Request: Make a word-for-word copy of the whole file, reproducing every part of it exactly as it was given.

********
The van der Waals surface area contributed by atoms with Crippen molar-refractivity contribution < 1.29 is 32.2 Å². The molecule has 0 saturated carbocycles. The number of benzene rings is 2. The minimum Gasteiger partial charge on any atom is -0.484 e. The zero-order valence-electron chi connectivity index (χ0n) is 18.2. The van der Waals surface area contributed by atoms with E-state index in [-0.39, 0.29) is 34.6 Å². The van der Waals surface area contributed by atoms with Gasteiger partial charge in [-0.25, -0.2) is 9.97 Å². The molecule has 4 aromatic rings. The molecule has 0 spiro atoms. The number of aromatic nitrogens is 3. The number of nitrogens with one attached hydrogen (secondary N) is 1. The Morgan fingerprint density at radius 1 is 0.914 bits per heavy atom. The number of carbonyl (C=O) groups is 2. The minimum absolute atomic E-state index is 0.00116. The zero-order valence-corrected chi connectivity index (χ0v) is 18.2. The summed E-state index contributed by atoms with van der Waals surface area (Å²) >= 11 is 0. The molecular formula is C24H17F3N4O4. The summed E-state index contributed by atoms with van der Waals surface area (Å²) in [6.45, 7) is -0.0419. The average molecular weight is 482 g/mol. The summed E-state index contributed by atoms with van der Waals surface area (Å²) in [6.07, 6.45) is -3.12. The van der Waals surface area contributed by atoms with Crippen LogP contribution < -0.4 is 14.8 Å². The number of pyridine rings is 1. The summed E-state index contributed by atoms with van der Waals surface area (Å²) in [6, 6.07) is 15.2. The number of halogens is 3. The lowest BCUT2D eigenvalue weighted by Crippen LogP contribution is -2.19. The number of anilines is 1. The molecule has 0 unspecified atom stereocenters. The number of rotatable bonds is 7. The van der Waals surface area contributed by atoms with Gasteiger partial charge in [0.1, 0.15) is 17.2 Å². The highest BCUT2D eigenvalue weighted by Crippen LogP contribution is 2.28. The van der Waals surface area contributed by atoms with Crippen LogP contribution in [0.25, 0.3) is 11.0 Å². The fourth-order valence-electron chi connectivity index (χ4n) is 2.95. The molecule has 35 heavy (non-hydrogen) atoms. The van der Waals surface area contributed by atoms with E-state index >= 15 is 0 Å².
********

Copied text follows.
The van der Waals surface area contributed by atoms with Crippen molar-refractivity contribution < 1.29 is 32.2 Å². The molecule has 0 saturated carbocycles. The number of benzene rings is 2. The minimum Gasteiger partial charge on any atom is -0.484 e. The zero-order valence-electron chi connectivity index (χ0n) is 18.2. The van der Waals surface area contributed by atoms with E-state index in [-0.39, 0.29) is 34.6 Å². The van der Waals surface area contributed by atoms with Gasteiger partial charge in [-0.25, -0.2) is 9.97 Å². The molecule has 4 aromatic rings. The molecule has 0 spiro atoms. The number of aromatic nitrogens is 3. The number of nitrogens with one attached hydrogen (secondary N) is 1. The Morgan fingerprint density at radius 1 is 0.914 bits per heavy atom. The number of carbonyl (C=O) groups is 2. The minimum absolute atomic E-state index is 0.00116. The zero-order valence-corrected chi connectivity index (χ0v) is 18.2. The summed E-state index contributed by atoms with van der Waals surface area (Å²) >= 11 is 0. The molecular formula is C24H17F3N4O4. The summed E-state index contributed by atoms with van der Waals surface area (Å²) in [6.45, 7) is -0.0419. The average molecular weight is 482 g/mol. The summed E-state index contributed by atoms with van der Waals surface area (Å²) in [6.07, 6.45) is -3.12. The van der Waals surface area contributed by atoms with Crippen LogP contribution < -0.4 is 14.8 Å². The number of pyridine rings is 1. The summed E-state index contributed by atoms with van der Waals surface area (Å²) in [6, 6.07) is 15.2. The number of halogens is 3. The lowest BCUT2D eigenvalue weighted by Crippen LogP contribution is -2.19. The number of anilines is 1. The molecule has 0 unspecified atom stereocenters. The number of rotatable bonds is 7. The van der Waals surface area contributed by atoms with Gasteiger partial charge in [0.1, 0.15) is 17.2 Å². The highest BCUT2D eigenvalue weighted by Crippen LogP contribution is 2.28. The van der Waals surface area contributed by atoms with Crippen LogP contribution in [0.25, 0.3) is 11.0 Å². The fourth-order valence-electron chi connectivity index (χ4n) is 2.95. The molecule has 35 heavy (non-hydrogen) atoms. The van der Waals surface area contributed by atoms with E-state index >= 15 is 0 Å².